• It was ratified on September 17, 1787 by the Constitutional Convention in Philadelphia
  • Includes amendments that give women the right to vote, abolish slavery, and limit the president to two terms in office
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  • American citizens over the age of 18 are allowed to vote.
  • They can vote in primaries to decide which candidate goes onto the main presidential election (if they are affiliated with a particular political party) and in the main election.
  • Citizens also vote for mayors, governors, and local elections for the school board and selectman as well as for congressmen and senators.

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Political Protest Movements

Women Marching for the Right to Vote in front of the White House, 1917
Women Marching for the Right to Vote in front of the White House, 1917

Participation in Political Protest Movements is another way that citizens express their voice in the American democratic system. United States History is filled with compelling examples of how protest movements have propelled political change, including the women's rights movement, the civil rights movement, and the anti-Vietnam War movement.

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Multimedia.pngProtesting the War: The Anti-Vietnam War Movement from YouTube

Advocacy and Interest Groups

These groups work to influence politics and public opinion by advocating in different ways for various issues. These methods can include protests and rallies. The issues that are lobbied for can be long-standing, large and small issues, environmental issues, or temporary issues around election time.

Some of the famous groups are the Suffragettes who fought for women's right to vote, Greenpeace, which fights for environmental consciousness, and those who take part in the pro-choice/pro-life debate.

Some of these groups have been very successful, while others accomplished little or nothing. However, they are an important way for people to express their feelings about the government.

For more on lobbying and special interest groups, see the Lobbying Database from opensecrets.org from the Center for Responsive Politics.

Citizen Responsibilities
Citizenship in a democracy requires participation, civility, patience – rights as well as responsibilities. Political scientist Benjamin Barber has noted, "Democracy is often understood as the rule of the majority, and rights are understood more and more as the private possessions of individuals. ... But this is to misunderstand both rights and democracy." For democracy to succeed, citizens must be active, not passive, because they know that the success or failure of the government is their responsibility, and no one else's.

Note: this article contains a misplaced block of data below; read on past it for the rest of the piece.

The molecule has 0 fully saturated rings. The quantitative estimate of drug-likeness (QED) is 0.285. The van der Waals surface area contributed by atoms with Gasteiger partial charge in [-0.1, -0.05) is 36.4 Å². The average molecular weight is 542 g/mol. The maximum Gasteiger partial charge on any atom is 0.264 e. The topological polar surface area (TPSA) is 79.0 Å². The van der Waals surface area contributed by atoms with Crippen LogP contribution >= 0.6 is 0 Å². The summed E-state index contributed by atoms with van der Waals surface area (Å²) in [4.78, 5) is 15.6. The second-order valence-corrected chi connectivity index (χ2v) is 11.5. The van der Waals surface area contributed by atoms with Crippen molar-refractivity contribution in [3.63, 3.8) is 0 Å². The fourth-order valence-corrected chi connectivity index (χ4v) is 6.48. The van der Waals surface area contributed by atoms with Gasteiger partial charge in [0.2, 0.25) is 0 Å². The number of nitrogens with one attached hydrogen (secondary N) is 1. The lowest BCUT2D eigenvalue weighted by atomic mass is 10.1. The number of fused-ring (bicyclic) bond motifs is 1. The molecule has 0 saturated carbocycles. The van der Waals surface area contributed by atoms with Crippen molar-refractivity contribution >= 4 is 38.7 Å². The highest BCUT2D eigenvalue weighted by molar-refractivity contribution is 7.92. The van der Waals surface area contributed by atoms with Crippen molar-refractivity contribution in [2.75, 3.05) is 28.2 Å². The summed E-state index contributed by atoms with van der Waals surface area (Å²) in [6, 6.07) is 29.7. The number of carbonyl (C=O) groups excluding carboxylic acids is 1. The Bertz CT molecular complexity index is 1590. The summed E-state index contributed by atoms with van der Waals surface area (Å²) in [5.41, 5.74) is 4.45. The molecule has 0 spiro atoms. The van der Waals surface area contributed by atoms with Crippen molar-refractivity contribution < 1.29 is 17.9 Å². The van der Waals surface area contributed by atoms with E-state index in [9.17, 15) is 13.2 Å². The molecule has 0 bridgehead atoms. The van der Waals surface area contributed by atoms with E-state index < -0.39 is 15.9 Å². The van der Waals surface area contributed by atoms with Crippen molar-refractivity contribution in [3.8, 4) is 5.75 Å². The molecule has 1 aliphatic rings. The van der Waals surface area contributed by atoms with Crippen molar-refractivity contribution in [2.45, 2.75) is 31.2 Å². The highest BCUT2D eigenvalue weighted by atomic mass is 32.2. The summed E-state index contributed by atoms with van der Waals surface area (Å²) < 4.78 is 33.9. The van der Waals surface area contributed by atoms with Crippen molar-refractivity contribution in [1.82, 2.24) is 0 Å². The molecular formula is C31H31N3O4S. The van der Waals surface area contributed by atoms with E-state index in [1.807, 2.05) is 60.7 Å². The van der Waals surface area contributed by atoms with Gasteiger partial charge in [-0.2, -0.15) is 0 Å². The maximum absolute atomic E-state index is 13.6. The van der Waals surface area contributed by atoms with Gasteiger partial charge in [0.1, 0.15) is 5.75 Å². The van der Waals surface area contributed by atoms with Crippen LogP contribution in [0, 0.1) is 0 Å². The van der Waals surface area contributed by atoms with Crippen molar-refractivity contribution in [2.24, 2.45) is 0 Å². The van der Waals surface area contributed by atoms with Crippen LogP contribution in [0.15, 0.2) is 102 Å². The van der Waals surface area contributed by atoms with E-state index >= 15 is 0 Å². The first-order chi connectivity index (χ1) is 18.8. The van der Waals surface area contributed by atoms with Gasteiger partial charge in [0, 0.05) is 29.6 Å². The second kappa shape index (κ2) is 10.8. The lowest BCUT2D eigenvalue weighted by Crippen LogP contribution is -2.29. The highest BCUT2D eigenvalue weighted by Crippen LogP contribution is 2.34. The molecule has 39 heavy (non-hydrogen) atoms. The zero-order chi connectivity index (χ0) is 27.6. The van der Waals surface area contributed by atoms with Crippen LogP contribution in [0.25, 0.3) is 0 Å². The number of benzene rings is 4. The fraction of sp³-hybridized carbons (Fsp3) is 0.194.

It is certainly true that individuals exercise basic rights – such as freedom of speech, assembly, religion – but in another sense, rights, like individuals, do not function in isolation. Rights are exercised within the framework of a society, which is why rights and responsibilities are so closely connected.

Democratic government, which is elected by and accountable to its citizens, protects individual rights so that citizens in a democracy can undertake their civic obligations and responsibilities, thereby strengthening the society as a whole.
At a minimum, citizens should educate themselves about the critical issues confronting their society, if only so that they can vote intelligently. Some obligations, such as serving on juries in civil or criminal trials or in the military, may be required by law, but most are voluntary.

The essence of democratic action is the peaceful, active, freely chosen participation of its citizens in the public life of their community and nation.
  • According to scholar Diane Ravitch, "Democracy is a process, a way of living and working together. It is evolutionary, not static. It requires cooperation, compromise, and tolerance among all citizens. Making it work is hard, not easy. Freedom means responsibility, not freedom from responsibility."
  • Fulfilling this responsibility can involve active engagement in organizations or the pursuit of specific community goals; above all, fulfillment in a democracy involves a certain attitude, a willingness to believe that people who are different from you have similar rights.